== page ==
This next generation of teens-turning-into-twentysomethings, though not too far removed from my own age, grew up in a world where the internet was a part of their lives for as long as they can remember. Seventeen and eighteen year olds may not really know what it is like to come-of-age offline. Still, they should be smart enough to at least make all of their shit private. But when you are being recruited by a college football program with near limitless money at their disposal, a puny little privacy setting may not make much a difference.
One Penn State recruit learned this the hard way, according to PSU O-Line coach Herb Hand. Hand tweeted (as you can see above) about “dropping” a prospect because of his social media presence. This morning, Hand retweeted a link to a Bleacher Report piece on the draft, specifically calling out this passage:
“‘We have every tweet they have ever made,’ said one front-office executive who requested anonymity for competitive reasons. ‘When we interview them, we’ll ask them about their tweets. Some of them tweet about drugs, about ”bitches.”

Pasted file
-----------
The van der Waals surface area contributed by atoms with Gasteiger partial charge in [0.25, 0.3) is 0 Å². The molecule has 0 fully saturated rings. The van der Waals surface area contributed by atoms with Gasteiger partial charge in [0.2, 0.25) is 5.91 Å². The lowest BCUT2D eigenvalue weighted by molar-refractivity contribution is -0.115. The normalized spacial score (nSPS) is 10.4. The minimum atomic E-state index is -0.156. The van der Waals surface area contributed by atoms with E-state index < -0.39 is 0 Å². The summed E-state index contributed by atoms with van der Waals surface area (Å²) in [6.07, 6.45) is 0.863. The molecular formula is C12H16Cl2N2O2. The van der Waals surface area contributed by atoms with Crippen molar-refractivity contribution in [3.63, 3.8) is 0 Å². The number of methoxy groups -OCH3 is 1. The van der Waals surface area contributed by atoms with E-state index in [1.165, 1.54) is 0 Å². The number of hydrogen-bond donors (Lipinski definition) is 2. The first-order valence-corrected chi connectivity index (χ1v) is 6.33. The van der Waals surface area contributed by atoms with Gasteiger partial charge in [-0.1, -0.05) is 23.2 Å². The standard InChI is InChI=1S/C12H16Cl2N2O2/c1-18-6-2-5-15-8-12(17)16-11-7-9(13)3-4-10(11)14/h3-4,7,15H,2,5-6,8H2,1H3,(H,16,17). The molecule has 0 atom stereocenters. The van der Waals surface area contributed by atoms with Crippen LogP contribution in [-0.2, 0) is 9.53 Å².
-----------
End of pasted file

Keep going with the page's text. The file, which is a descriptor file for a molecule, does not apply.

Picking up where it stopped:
It makes sense that a recruiter would stop looking at a player because of the things they say and do on social media. Going back even just ten years, these recruiters had to take the word of the person they were looking at, or take what they were seeing at face value. They never really knew. Now, they have the ability to dig deeper and see what prospects are doing when they aren’t watching. For those targets, it might not be who you are, but it’s the image you’re giving off. It’s an additional point of power for teams and coaches, and they likely believe those tools can be used to spot characters flaws (and therefore, future disciplinary issues) from a mile away.
The problem comes with talking about it.
If you want to endear yourself to a fan base that — even in the wake of Sandusky — mostly just wants to win, you can drop as many prospects you want, just don’t go around boasting about it. It’s one thing to warn other potential prospects to clean their act up, and it’s another to near-brag about it. Hand learned that by learning more about the “social media presence” of quite a few people.